Car Industry

BMW, Mercedes to test vehicle subscription services in the US

If the Germans have their way, we might be waving goodbye to buying or leasing.

BMW

Subscription services are the hot new thing with premium automakers right now. Cadillac, Porsche and now Volvo are all rolling them out, and the folks at BMW and Mercedes refuse to be left out of all the fun. The two German manufacturers are planning to launch limited pilot programs this year to test the business case for this new kind of car ownership.

Read: Car Subscription Service Guide

Subscription services, for those who don't already know, allow access to a car for a monthly fee that includes insurance, maintenance and the ability to switch cars. Most of these services are geared toward high-end clients with costs in the thousands of dollars per month. Volvo disrupted the subscription model by offering its all-inclusive-except-for-fuel Care By Volvo program for just $600 per month and only offering the choice between two trim levels on just one model.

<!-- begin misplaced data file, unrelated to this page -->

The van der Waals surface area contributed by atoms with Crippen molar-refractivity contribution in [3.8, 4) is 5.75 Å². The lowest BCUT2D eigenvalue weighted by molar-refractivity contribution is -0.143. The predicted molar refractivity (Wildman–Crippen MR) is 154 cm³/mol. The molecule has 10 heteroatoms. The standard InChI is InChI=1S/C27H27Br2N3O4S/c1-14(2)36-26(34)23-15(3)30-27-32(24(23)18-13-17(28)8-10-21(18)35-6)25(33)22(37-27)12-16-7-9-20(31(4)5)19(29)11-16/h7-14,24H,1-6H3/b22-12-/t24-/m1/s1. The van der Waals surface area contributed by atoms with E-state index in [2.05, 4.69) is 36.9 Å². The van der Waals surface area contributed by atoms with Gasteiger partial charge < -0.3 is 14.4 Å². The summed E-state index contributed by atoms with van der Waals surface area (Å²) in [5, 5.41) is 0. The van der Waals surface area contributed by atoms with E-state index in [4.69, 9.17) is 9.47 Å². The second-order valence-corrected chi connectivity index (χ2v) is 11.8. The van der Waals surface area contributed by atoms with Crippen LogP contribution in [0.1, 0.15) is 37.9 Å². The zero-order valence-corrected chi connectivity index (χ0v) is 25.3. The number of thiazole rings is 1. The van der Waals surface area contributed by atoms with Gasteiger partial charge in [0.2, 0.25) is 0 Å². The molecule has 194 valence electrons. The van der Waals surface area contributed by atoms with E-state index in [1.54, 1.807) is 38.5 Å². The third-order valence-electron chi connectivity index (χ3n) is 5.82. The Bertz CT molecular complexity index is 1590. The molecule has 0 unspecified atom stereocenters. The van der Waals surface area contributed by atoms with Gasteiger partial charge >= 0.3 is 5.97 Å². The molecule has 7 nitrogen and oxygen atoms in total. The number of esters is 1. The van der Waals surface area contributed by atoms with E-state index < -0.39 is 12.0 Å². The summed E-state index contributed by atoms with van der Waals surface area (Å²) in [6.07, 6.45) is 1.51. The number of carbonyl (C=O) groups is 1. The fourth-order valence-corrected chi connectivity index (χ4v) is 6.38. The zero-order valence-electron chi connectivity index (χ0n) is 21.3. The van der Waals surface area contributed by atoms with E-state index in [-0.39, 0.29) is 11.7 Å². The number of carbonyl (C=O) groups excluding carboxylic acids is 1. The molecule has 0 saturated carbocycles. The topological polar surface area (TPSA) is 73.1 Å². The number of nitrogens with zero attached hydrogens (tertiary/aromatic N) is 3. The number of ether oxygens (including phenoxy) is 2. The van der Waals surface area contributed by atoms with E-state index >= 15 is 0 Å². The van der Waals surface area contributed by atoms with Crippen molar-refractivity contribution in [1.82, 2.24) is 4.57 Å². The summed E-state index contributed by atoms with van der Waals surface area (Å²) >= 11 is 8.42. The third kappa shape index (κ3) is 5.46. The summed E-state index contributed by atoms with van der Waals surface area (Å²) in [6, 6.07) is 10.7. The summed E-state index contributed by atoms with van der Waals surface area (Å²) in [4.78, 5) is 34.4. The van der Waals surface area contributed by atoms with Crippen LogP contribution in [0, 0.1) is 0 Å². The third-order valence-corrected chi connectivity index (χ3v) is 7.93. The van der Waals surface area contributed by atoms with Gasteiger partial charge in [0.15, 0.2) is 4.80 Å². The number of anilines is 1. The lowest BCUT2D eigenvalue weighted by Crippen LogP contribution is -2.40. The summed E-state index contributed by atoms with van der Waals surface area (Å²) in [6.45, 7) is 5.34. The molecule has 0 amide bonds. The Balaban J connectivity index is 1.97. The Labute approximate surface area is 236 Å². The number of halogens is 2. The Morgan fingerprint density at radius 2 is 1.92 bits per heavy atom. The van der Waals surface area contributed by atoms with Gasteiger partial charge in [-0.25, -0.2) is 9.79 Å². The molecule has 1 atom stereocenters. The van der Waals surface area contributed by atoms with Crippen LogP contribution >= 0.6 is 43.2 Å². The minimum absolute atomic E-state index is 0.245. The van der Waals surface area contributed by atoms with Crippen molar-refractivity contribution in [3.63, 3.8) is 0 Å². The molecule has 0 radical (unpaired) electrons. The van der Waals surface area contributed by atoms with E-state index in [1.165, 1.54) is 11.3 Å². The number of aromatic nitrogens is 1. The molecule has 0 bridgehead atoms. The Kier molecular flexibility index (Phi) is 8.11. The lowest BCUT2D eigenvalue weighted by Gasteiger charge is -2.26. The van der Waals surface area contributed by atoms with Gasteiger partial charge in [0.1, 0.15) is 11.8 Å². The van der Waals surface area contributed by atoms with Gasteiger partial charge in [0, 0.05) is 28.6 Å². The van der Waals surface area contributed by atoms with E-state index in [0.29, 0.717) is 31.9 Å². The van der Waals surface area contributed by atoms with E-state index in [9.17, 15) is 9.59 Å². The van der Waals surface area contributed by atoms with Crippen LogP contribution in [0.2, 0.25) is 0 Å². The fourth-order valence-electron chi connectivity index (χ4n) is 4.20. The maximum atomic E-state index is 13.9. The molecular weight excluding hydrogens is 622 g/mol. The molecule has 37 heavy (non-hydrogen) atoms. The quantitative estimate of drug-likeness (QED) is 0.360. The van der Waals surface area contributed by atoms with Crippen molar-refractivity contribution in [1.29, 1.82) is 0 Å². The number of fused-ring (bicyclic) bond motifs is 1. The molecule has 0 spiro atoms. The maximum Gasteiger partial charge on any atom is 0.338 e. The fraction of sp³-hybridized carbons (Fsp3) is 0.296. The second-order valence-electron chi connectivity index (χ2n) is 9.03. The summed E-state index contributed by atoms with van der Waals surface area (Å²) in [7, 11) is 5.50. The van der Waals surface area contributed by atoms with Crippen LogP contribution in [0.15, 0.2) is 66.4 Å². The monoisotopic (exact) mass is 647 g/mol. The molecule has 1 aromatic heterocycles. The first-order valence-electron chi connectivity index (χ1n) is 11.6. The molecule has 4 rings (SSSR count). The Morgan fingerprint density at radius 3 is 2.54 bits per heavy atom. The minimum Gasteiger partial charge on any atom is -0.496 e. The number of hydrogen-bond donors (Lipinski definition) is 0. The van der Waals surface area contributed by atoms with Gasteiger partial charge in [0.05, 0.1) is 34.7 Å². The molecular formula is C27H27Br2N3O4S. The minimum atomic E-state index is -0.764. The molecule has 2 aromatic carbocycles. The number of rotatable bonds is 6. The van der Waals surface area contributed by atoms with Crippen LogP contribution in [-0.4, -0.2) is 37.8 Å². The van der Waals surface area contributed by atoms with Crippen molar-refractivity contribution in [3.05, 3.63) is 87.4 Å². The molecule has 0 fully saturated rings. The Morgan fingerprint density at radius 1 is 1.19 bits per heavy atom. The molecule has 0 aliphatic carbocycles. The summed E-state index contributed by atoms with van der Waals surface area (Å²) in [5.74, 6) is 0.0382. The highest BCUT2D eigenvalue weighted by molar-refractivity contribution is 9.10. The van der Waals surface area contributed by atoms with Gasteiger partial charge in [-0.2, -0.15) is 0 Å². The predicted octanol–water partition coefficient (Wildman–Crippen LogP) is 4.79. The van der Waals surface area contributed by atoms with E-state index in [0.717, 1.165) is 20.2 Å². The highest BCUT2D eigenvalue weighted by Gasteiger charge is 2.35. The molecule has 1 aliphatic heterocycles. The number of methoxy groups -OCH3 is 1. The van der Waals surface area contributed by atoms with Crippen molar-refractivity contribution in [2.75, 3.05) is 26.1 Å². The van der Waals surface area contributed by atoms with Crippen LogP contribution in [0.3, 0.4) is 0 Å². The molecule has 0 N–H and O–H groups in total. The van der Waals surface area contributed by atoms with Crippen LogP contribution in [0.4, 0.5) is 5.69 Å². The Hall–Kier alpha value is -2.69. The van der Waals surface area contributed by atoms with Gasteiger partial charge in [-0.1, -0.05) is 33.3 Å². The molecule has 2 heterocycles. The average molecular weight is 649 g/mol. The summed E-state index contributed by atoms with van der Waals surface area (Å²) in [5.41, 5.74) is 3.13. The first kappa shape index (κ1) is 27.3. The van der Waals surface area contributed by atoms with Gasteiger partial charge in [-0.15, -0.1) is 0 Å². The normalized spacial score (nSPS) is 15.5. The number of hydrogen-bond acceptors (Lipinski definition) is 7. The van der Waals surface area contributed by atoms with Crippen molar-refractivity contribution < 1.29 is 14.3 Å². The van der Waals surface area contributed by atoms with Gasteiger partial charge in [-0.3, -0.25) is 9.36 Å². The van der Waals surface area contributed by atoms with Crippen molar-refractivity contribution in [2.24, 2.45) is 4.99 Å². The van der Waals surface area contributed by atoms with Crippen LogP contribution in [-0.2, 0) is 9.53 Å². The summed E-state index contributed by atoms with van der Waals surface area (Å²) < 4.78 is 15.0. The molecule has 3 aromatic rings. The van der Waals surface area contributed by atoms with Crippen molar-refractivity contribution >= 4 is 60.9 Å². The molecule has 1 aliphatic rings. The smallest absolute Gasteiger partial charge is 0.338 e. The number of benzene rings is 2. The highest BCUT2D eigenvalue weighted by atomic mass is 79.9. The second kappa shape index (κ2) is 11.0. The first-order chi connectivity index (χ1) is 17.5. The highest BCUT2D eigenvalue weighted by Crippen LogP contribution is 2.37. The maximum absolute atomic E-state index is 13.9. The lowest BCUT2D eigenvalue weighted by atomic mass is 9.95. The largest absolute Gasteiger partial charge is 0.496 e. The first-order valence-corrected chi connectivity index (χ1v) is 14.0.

Mercedes wants to make sure that those drivers who take part in its subscription service have access to the cars they want when they want.

Antuan Goodwin/Roadshow

BMW is less sure of its plans than Mercedes, based on statements from management. If it does roll out a pilot program, it will likely be very limited in scale and probably only serve a single market initially.

"We are in the phase of looking at it and evaluating together with BMW Financial Services," said Bernhard Kuhnt, CEO of BMW North America, in a statement. "And if we are going to do it, we are going to pilot it first to learn more about it." 

Mercedes wants to test the long-term merit of a subscription service, but first, it wants to iron out what it sees as some potential issues, according to Britta Seeger, global sales chief for Mercedes, in a statement to Automotive News.

BMW is taking a cautious, German approach to its subscription service by planning to only offer it in a single market initially.

Antuan Goodwin/Roadshow

"On the weekend, if it's sunshine outside and if everybody wants to have a cabriolet, and if I apply five times to have a cabriolet and I don't get it, what does this cause?" Seeger said.

Most of these services are still in their infancy, and it will be interesting to see how they can change the way we own and interact with our cars in the near future.